The enormous problem with false-positive blood cultures
Determining whether a bloodstream infection exists is critical to the wellbeing of patients and the financial health of hospitals.
A blood culture test is the gold standard for identifying bacteremia.
Each year, millions of blood culture tests influence patient care decisions in the UK. The majority will find no infection, but of the cultures that test positive, almost 50% are false-positive results.
When blood cultures test positive—whether true or false—immediate action is taken to treat the patient with antibiotic therapy.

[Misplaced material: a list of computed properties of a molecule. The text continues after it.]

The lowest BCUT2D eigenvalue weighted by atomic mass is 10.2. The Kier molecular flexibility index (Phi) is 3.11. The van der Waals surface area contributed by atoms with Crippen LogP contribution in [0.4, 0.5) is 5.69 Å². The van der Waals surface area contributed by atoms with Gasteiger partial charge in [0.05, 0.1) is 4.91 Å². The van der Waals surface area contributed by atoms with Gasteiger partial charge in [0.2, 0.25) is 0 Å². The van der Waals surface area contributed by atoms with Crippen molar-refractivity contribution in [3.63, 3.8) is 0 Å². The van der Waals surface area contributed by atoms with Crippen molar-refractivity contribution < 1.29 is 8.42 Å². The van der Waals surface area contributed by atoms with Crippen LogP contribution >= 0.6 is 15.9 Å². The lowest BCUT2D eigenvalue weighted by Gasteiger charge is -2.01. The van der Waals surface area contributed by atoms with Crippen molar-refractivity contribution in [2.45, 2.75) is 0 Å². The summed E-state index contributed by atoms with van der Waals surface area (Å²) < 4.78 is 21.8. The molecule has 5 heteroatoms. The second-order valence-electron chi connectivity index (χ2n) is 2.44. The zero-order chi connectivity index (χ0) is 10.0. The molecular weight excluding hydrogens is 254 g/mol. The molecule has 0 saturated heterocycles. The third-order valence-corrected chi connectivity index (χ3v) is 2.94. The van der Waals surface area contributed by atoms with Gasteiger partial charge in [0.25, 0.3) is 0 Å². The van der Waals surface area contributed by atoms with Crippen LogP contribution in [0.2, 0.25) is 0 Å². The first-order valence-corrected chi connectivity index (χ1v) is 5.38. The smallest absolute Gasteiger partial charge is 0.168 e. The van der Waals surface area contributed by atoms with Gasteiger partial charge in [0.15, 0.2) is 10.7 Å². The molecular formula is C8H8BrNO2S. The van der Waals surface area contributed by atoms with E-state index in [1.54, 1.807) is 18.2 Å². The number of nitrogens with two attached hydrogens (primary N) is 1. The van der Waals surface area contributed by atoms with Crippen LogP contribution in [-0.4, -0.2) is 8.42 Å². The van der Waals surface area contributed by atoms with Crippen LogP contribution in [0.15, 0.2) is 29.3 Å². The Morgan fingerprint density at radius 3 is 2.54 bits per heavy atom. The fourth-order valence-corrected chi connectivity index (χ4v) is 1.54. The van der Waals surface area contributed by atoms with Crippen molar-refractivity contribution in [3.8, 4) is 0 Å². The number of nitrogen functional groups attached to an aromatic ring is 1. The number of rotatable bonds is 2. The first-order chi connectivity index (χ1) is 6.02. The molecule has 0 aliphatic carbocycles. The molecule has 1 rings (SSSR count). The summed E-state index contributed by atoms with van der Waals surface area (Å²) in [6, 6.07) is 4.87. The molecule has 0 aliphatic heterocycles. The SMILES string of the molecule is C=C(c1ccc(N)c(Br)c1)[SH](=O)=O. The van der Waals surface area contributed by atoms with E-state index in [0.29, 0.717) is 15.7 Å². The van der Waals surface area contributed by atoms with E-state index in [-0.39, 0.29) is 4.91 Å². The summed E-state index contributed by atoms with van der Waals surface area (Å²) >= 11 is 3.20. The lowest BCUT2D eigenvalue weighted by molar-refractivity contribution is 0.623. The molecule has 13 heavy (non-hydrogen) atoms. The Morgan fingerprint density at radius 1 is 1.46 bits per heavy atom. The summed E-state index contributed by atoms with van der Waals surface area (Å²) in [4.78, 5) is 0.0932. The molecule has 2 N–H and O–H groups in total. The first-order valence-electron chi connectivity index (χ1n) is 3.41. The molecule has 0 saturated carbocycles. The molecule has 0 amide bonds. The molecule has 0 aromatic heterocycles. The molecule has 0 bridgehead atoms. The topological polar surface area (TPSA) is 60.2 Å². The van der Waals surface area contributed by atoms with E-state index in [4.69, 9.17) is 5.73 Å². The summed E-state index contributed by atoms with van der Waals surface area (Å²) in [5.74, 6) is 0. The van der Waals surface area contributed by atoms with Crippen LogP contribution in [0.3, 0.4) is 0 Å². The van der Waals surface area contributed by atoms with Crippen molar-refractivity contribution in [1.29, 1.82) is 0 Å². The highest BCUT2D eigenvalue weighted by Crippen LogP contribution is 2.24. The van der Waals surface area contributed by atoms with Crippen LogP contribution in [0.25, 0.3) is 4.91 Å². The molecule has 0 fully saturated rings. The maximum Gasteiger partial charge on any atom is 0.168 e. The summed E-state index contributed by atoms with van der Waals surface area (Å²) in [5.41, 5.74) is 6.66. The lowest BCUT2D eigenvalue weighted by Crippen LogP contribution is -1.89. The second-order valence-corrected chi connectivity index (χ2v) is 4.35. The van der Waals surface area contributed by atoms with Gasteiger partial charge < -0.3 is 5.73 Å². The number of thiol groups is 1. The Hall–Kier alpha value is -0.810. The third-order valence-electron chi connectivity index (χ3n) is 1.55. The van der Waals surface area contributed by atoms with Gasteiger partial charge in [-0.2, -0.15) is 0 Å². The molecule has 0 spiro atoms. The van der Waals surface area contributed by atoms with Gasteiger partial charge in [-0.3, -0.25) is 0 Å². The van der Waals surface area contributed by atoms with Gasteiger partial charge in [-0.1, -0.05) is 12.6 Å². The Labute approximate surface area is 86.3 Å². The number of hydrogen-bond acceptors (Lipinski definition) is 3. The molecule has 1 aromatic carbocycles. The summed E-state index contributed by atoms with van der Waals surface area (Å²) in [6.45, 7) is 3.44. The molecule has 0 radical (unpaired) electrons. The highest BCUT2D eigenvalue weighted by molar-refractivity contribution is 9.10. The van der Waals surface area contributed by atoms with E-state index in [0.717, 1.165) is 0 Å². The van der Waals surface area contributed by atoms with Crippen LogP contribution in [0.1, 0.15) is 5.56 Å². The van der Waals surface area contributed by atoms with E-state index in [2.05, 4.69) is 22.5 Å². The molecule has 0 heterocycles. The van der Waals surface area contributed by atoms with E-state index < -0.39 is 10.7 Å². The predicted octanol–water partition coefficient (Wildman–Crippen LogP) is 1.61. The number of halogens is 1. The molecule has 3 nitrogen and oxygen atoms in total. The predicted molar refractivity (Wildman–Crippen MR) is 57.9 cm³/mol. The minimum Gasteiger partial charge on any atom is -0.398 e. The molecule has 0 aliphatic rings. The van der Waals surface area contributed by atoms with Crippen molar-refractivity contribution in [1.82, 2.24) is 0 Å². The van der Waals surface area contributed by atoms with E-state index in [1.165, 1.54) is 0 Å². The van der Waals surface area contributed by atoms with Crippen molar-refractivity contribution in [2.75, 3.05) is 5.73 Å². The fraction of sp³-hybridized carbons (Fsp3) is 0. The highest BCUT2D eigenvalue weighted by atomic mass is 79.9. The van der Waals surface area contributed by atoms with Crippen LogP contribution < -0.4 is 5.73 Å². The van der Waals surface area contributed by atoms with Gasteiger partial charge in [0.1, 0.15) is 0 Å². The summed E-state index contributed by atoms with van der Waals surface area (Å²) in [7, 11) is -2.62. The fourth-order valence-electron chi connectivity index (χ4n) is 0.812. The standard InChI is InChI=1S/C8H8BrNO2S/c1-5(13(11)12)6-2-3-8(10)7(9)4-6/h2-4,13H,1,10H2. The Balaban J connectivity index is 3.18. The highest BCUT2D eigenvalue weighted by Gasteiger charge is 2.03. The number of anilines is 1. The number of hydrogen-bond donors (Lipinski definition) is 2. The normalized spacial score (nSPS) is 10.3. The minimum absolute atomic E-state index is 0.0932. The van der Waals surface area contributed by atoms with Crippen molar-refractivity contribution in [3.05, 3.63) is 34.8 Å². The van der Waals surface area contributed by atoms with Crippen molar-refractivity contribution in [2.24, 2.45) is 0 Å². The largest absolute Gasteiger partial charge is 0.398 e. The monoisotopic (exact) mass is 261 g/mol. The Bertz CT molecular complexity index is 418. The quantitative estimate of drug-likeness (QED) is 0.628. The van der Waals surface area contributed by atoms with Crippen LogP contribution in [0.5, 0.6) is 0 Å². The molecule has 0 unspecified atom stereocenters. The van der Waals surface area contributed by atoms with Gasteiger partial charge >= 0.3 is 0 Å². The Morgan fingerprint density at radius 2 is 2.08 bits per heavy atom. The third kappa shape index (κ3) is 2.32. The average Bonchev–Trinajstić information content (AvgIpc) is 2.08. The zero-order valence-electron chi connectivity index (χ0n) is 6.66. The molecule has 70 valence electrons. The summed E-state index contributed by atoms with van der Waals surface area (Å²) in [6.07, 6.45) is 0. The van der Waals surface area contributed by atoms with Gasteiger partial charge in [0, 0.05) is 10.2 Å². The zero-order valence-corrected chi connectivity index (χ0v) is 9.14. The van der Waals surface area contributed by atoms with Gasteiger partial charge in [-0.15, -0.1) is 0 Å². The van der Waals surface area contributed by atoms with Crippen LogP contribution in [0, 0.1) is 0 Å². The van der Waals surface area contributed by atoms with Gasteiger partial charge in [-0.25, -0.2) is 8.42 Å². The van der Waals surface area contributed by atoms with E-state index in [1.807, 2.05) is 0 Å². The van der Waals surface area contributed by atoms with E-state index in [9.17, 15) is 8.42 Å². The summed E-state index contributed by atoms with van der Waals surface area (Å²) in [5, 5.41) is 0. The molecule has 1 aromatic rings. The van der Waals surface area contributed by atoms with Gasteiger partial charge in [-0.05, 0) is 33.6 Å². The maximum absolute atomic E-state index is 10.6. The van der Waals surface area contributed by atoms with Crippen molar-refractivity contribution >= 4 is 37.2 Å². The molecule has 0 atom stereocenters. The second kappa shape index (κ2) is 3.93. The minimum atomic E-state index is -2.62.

Roughly 20% of the microbes present in skin reside deep in the dermis layer and may be drawn into blood samples. Without a way to avoid these microbes, hospitals have accepted high rates of seemingly unavoidable false positives.
Why use it?
Approximately 50% of all positive blood cultures are false positive results due to blood culture contamination.
Hospitals spend £4,000-£8,000 per false positive test that leads to unnecessary treatment of non-existent bloodstream infections. There are high costs for patients as well. Extended hospital stays increase the risk of hospital-acquired infections and adverse events. Unnecessary antibiotics increase the risk of allergic reactions, drug interactions, and drug-resistant superbugs.